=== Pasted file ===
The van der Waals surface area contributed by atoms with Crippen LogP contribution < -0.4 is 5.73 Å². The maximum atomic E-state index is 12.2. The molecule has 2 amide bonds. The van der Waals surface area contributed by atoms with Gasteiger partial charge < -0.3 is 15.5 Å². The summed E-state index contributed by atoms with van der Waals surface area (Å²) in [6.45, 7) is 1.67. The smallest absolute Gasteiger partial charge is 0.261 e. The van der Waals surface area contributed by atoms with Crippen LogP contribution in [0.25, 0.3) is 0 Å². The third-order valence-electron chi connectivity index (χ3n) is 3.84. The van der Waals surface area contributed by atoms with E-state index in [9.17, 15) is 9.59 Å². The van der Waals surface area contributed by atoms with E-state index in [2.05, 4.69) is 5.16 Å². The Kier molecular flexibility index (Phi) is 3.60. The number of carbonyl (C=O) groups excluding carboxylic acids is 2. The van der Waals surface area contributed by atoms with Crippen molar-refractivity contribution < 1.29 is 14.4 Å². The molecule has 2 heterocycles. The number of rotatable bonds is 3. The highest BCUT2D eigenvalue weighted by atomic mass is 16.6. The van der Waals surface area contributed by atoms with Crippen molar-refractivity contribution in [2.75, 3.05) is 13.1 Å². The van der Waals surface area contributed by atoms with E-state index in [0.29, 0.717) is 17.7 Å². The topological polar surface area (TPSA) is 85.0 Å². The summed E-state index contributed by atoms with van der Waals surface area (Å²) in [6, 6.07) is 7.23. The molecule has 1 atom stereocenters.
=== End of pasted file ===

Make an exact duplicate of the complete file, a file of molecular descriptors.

The van der Waals surface area contributed by atoms with Crippen LogP contribution < -0.4 is 5.73 Å². The maximum atomic E-state index is 12.2. The molecule has 2 amide bonds. The van der Waals surface area contributed by atoms with Gasteiger partial charge < -0.3 is 15.5 Å². The summed E-state index contributed by atoms with van der Waals surface area (Å²) in [6.45, 7) is 1.67. The smallest absolute Gasteiger partial charge is 0.261 e. The van der Waals surface area contributed by atoms with Crippen LogP contribution in [0.25, 0.3) is 0 Å². The third-order valence-electron chi connectivity index (χ3n) is 3.84. The van der Waals surface area contributed by atoms with E-state index in [9.17, 15) is 9.59 Å². The van der Waals surface area contributed by atoms with E-state index in [2.05, 4.69) is 5.16 Å². The Kier molecular flexibility index (Phi) is 3.60. The number of carbonyl (C=O) groups excluding carboxylic acids is 2. The van der Waals surface area contributed by atoms with Crippen molar-refractivity contribution < 1.29 is 14.4 Å². The molecule has 2 heterocycles. The number of rotatable bonds is 3. The highest BCUT2D eigenvalue weighted by atomic mass is 16.6. The van der Waals surface area contributed by atoms with Crippen molar-refractivity contribution in [2.75, 3.05) is 13.1 Å². The van der Waals surface area contributed by atoms with E-state index in [0.29, 0.717) is 17.7 Å². The topological polar surface area (TPSA) is 85.0 Å². The summed E-state index contributed by atoms with van der Waals surface area (Å²) in [6, 6.07) is 7.23. The molecule has 1 atom stereocenters.